|Redinbaugh, Margaret - Peg|
Submitted to: Journal of Virological Methods
Publication Type: Peer Reviewed Journal
Publication Acceptance Date: 7/13/2001
Publication Date: N/A
Citation: Interpretive Summary: Several years ago, ARS scientists developed a technique, called vascular puncture inoculation (VPI), which allowed us to transmit corn-infecting viruses without using insects. Researchers have benefitted from using the technology for studying virus and virus resistance in corn. It is critical for allowing us to rapidly isolate and characterize new and emerging viruses that infect corn, before the viruses become agronomic problems. VPI involves using a jeweler's engraving tool to push very fine pins through a virus-containing drop into the scutellum of germinating kernels. If the vibrations of the engraving tool make holes in the cell's membranes that allow the virus to enter, then we hypothesized that other molecules, especially RNA and DNA, could enter cells through the same holes. To test the hypothesis, we used VPI to inoculate corn kernels with virus-encoding RNAs and DNAs. We found that both the RNA and DNA were infectious, that is, they produced typical virus symptoms and intact viruses in the inoculated corn seedlings. We also found that the transmission of viral RNA and DNA was not as efficient as the transmission of intact virions, as expected. VIP was more than 100 times more efficient for transmitting viral RNA to corn than leaf rub-inoculation. The development of this efficient technology for transmission of viral nucleic acids will help industry, academic and ARS scientists doing research to identify and characterize virus-resistant maize germplasm, those doing research to investigate molecular aspects of virus biology, as well as those interested in developing virus-based gene expression vectors for corn.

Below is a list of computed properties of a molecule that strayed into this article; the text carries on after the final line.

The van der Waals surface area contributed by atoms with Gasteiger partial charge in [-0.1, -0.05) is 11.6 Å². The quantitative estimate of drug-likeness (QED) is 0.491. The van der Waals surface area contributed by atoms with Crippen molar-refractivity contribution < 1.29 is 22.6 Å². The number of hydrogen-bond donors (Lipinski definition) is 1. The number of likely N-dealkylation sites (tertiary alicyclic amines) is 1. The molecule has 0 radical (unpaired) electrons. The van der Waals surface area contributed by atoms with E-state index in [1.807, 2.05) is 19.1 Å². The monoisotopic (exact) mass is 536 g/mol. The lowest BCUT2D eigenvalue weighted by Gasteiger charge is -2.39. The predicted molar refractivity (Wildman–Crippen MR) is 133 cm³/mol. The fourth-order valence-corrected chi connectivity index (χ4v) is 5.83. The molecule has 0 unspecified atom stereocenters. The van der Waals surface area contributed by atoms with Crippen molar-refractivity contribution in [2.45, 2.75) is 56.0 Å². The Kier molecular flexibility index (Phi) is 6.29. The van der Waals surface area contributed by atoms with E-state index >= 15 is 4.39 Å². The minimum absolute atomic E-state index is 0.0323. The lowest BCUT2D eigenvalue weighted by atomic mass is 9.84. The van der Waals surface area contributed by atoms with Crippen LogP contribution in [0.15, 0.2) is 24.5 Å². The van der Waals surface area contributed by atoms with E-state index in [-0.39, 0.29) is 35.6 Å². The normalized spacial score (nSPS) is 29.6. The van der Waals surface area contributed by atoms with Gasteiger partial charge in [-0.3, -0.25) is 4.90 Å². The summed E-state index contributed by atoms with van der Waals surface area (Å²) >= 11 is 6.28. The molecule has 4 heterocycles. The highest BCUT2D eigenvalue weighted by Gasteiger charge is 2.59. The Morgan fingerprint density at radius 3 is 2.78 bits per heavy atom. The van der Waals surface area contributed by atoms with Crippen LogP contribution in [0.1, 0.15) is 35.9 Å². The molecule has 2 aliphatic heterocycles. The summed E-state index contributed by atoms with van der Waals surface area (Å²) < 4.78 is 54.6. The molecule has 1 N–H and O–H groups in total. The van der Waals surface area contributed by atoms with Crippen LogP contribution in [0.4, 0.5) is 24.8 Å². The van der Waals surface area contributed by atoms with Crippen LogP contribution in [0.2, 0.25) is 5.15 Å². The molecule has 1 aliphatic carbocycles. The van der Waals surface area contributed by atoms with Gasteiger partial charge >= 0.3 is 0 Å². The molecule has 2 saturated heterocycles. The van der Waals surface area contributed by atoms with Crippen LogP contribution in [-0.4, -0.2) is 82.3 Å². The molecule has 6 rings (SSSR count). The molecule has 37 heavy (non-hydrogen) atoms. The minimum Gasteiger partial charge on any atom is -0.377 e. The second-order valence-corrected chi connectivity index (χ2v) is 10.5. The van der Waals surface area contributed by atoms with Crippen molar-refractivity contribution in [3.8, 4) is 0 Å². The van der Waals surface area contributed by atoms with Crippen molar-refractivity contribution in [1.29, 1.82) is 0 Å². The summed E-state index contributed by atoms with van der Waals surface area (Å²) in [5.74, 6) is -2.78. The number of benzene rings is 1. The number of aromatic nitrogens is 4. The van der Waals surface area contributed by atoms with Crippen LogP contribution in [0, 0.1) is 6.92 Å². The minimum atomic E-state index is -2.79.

Technical Abstract: Vascular puncture inoculation (VPI) is an effective technique for transmission of maize viruses without using arthropod vectors. The technique involves using a jeweler's engraving tool to push minuten pins through a droplet of virus inoculum and into the scutellum of germinating kernels. Because viruses may enter embryo cells through openings made in cellular membranes by the vibrational wave energy generated from the engraving tool, VPI may be useful for introducing viral RNA and DNA into maize embryos. Maize dwarf mosaic virus (MDMV) virions, MDMV genomic RNA, Foxtail mosaic virus (FoMV) genomic RNA and Maize streak virus (MSV) cDNAs were introduced into kernels by VPI and infection rates determined. Although at high concentrations both produced 100% infection of susceptible maize, the MDMV genomic RNA was transmitted about 100-fold less efficiently than the virion. The FoMV genomic RNA and MSV cDNA were transmitted with less efficiency and the highest transmission rates were about 50%. RNAse (0.1 mg/ml) pretreatment prevented genomic RNA transmission, but not virion transmission. Protease K (2 mg/ml) treatment reduced transmission of both virions and RNA. The data indicated that VPI could be used to transmit viral nucleic acids to germinating maize embryos.